Intrahepatic caval leiomyosarcomas are rare tumors with limited therapeutic options as patients with the disease are not eligible for liver transplantation from the deceased-donor pool. Advances in surgical techniques gained in split and domino liver transplant procedures can be applied to resection of advanced tumors involving the hepatocaval confluence. Here, we describe the case of a 58-year-old white female who presented with visible abdominal wall collaterals and a palpable right subcostal tumor. Imaging revealed a 5.7 × 5.7 × 11-cm intrahepatic caval soft tissue mass extending into the hepatic veins, right renal vein, and infrarenal caval vein. The entire inferior caval vein was resected en bloc with the liver and right kidney and replaced with a blood group-identical fresh caval vein graft from a deceased donor. The splanchnic circulation was decompressed with a temporary portocaval shunt to the caval vein graft, and caudal inflow into the caval vein graft was established with a left iliac anastomosis. Ex vivo resection of the native inferior caval vein containing the intravascular tumor together with a sleeve of liver was performed under hypothermic conditions, and hepatic outflow was reconstructed with vein from the deceased donor. The liver was autotransplanted via the classical piggyback technique with uneventful portal reperfusion following a cold ischemic time of 2 hours. Histology confirmed a grade 3 leiomyosarcoma with clear resection margins. Liver function was stable, and the patient is currently alive at 2 years after resection. Follow-up imaging at 12 months was unremarkable, but local recurrence was detected on the most recent computed tomography scan. In conclusion, ex vivo resection of an intrahepatic caval leiomyosarcoma with inferior caval vein replacement by a deceased-donor caval graft and subsequent liver autotransplantation are technically demanding but provide a chance on prolonged survival.

Autotransplantation of the liver for ex vivo resection of intrahepatic caval leiomyosarcoma : A case report / B.M. Buchholz, A.P.C.D.S. Boteon, P. Taniere, J.R. Isaac, D. Gourevitch, P. Muiesan. - In: EXPERIMENTAL AND CLINICAL TRANSPLANTATION. - ISSN 1304-0855. - 18:3(2020), pp. 396-401. [10.6002/ect.2018.0183]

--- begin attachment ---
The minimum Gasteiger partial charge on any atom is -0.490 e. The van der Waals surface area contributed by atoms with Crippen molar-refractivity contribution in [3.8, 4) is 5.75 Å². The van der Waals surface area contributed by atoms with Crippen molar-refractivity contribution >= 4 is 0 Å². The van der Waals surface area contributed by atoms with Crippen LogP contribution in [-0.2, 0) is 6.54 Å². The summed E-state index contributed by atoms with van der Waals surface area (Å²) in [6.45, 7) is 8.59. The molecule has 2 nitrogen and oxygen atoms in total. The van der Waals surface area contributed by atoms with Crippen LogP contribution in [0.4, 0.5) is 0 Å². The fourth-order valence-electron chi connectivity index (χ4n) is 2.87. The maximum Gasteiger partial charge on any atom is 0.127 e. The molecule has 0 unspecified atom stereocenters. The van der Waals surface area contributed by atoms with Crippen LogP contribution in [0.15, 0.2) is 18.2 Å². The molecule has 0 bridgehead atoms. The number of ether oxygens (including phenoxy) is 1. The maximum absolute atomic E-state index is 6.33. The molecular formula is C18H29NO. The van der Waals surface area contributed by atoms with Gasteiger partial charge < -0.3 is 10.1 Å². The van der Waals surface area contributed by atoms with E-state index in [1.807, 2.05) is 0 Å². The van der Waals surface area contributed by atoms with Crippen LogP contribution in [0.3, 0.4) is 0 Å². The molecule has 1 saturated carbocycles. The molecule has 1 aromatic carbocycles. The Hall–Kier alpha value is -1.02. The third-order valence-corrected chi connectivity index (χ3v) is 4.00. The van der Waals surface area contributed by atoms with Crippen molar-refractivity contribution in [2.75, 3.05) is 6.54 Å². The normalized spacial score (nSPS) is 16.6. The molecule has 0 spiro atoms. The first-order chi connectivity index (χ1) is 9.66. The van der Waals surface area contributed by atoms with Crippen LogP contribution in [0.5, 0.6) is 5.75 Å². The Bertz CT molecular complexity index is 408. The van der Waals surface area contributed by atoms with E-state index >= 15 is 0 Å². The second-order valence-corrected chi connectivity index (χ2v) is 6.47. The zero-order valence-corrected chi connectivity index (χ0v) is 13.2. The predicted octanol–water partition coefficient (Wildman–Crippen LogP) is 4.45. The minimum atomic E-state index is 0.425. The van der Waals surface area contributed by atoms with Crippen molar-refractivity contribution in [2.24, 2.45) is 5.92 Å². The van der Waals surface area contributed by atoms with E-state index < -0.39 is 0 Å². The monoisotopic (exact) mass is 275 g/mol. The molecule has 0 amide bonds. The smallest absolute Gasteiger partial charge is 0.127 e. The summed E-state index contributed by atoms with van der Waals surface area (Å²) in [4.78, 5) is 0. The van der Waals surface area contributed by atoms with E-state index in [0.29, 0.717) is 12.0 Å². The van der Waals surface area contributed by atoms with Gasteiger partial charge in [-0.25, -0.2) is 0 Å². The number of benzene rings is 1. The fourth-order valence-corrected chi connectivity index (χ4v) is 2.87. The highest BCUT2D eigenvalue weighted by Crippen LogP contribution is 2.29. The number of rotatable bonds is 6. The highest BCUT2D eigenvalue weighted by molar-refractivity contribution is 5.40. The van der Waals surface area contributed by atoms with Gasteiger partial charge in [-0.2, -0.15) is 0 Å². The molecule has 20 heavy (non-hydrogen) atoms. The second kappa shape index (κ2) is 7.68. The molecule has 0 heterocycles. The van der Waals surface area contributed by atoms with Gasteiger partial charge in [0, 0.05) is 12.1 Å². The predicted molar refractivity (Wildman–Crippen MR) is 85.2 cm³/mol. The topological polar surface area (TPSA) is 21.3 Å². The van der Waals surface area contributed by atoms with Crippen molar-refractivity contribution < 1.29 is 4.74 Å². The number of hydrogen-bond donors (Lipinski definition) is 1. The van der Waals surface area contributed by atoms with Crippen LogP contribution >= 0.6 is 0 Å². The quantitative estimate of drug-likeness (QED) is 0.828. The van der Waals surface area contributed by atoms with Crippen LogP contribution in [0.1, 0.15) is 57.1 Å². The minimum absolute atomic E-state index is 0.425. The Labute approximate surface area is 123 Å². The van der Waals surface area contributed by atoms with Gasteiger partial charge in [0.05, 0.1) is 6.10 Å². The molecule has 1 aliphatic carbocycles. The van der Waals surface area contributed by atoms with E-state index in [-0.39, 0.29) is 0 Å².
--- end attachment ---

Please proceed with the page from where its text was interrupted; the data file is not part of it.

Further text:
Autotransplantation of the liver for ex vivo resection of intrahepatic caval leiomyosarcoma : A case report

P. Muiesan
Primo
2020

Abstract

Intrahepatic caval leiomyosarcomas are rare tumors with limited therapeutic options as patients with the disease are not eligible for liver transplantation from the deceased-donor pool. Advances in surgical techniques gained in split and domino liver transplant procedures can be applied to resection of advanced tumors involving the hepatocaval confluence. Here, we describe the case of a 58-year-old white female who presented with visible abdominal wall collaterals and a palpable right subcostal tumor. Imaging revealed a 5.7 × 5.7 × 11-cm intrahepatic caval soft tissue mass extending into the hepatic veins, right renal vein, and infrarenal caval vein. The entire inferior caval vein was resected en bloc with the liver and right kidney and replaced with a blood group-identical fresh caval vein graft from a deceased donor. The splanchnic circulation was decompressed with a temporary portocaval shunt to the caval vein graft, and caudal inflow into the caval vein graft was established with a left iliac anastomosis. Ex vivo resection of the native inferior caval vein containing the intravascular tumor together with a sleeve of liver was performed under hypothermic conditions, and hepatic outflow was reconstructed with vein from the deceased donor. The liver was autotransplanted via the classical piggyback technique with uneventful portal reperfusion following a cold ischemic time of 2 hours. Histology confirmed a grade 3 leiomyosarcoma with clear resection margins. Liver function was stable, and the patient is currently alive at 2 years after resection. Follow-up imaging at 12 months was unremarkable, but local recurrence was detected on the most recent computed tomography scan. In conclusion, ex vivo resection of an intrahepatic caval leiomyosarcoma with inferior caval vein replacement by a deceased-donor caval graft and subsequent liver autotransplantation are technically demanding but provide a chance on prolonged survival.
Hepatocaval confluence; Surgical diagnostic technique; Vascular grafting; Anastomosis, Surgical; Female; Humans; Leiomyosarcoma; Liver Neoplasms; Middle Aged; Neoplasm Recurrence, Local; Transplantation, Autologous; Treatment Outcome; Vena Cava, Inferior; Liver Transplantation
Settore MED/18 - Chirurgia Generale
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Utilizza questo identificativo per citare o creare un link a questo documento: https://hdl.handle.net/2434/882325
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